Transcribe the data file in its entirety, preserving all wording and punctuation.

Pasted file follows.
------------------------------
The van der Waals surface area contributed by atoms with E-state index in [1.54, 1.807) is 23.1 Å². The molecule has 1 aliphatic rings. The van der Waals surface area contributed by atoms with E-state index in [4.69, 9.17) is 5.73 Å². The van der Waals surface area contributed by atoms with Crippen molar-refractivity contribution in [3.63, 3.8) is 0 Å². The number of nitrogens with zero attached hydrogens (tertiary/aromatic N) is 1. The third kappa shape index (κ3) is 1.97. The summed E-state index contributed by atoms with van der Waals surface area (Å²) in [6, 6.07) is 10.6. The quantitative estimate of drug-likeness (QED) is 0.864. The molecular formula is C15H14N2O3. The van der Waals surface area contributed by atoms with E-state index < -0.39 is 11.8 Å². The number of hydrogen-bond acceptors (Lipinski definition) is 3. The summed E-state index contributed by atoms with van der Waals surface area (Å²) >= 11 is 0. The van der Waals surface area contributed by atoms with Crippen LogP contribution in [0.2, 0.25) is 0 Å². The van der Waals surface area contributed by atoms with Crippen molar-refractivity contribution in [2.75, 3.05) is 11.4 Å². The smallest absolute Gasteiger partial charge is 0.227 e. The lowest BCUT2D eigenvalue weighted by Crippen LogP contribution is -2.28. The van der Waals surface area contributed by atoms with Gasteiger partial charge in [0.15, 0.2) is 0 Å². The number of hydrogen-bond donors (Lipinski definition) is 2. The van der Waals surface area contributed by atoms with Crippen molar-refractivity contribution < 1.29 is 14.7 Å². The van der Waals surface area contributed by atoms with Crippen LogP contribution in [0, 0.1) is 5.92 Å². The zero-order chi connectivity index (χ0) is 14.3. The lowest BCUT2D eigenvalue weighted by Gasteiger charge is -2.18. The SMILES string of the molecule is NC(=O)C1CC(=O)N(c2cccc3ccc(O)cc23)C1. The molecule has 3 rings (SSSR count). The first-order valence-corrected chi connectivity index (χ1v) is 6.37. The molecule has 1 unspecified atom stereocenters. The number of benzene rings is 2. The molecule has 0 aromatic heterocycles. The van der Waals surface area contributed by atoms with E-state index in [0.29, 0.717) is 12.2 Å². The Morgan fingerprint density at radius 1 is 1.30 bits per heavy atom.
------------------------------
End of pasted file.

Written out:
The van der Waals surface area contributed by atoms with E-state index in [1.54, 1.807) is 23.1 Å². The molecule has 1 aliphatic rings. The van der Waals surface area contributed by atoms with E-state index in [4.69, 9.17) is 5.73 Å². The van der Waals surface area contributed by atoms with Crippen molar-refractivity contribution in [3.63, 3.8) is 0 Å². The number of nitrogens with zero attached hydrogens (tertiary/aromatic N) is 1. The third kappa shape index (κ3) is 1.97. The summed E-state index contributed by atoms with van der Waals surface area (Å²) in [6, 6.07) is 10.6. The quantitative estimate of drug-likeness (QED) is 0.864. The molecular formula is C15H14N2O3. The van der Waals surface area contributed by atoms with E-state index < -0.39 is 11.8 Å². The number of hydrogen-bond acceptors (Lipinski definition) is 3. The summed E-state index contributed by atoms with van der Waals surface area (Å²) >= 11 is 0. The van der Waals surface area contributed by atoms with Crippen LogP contribution in [0.2, 0.25) is 0 Å². The van der Waals surface area contributed by atoms with Crippen molar-refractivity contribution in [2.75, 3.05) is 11.4 Å². The smallest absolute Gasteiger partial charge is 0.227 e. The lowest BCUT2D eigenvalue weighted by Crippen LogP contribution is -2.28. The van der Waals surface area contributed by atoms with Gasteiger partial charge in [0.15, 0.2) is 0 Å². The number of hydrogen-bond donors (Lipinski definition) is 2. The van der Waals surface area contributed by atoms with Crippen molar-refractivity contribution < 1.29 is 14.7 Å². The van der Waals surface area contributed by atoms with Crippen LogP contribution in [0, 0.1) is 5.92 Å². The zero-order chi connectivity index (χ0) is 14.3. The lowest BCUT2D eigenvalue weighted by Gasteiger charge is -2.18. The SMILES string of the molecule is NC(=O)C1CC(=O)N(c2cccc3ccc(O)cc23)C1. The molecule has 3 rings (SSSR count). The first-order valence-corrected chi connectivity index (χ1v) is 6.37. The molecule has 1 unspecified atom stereocenters. The number of benzene rings is 2. The molecule has 0 aromatic heterocycles. The van der Waals surface area contributed by atoms with E-state index in [0.29, 0.717) is 12.2 Å². The Morgan fingerprint density at radius 1 is 1.30 bits per heavy atom.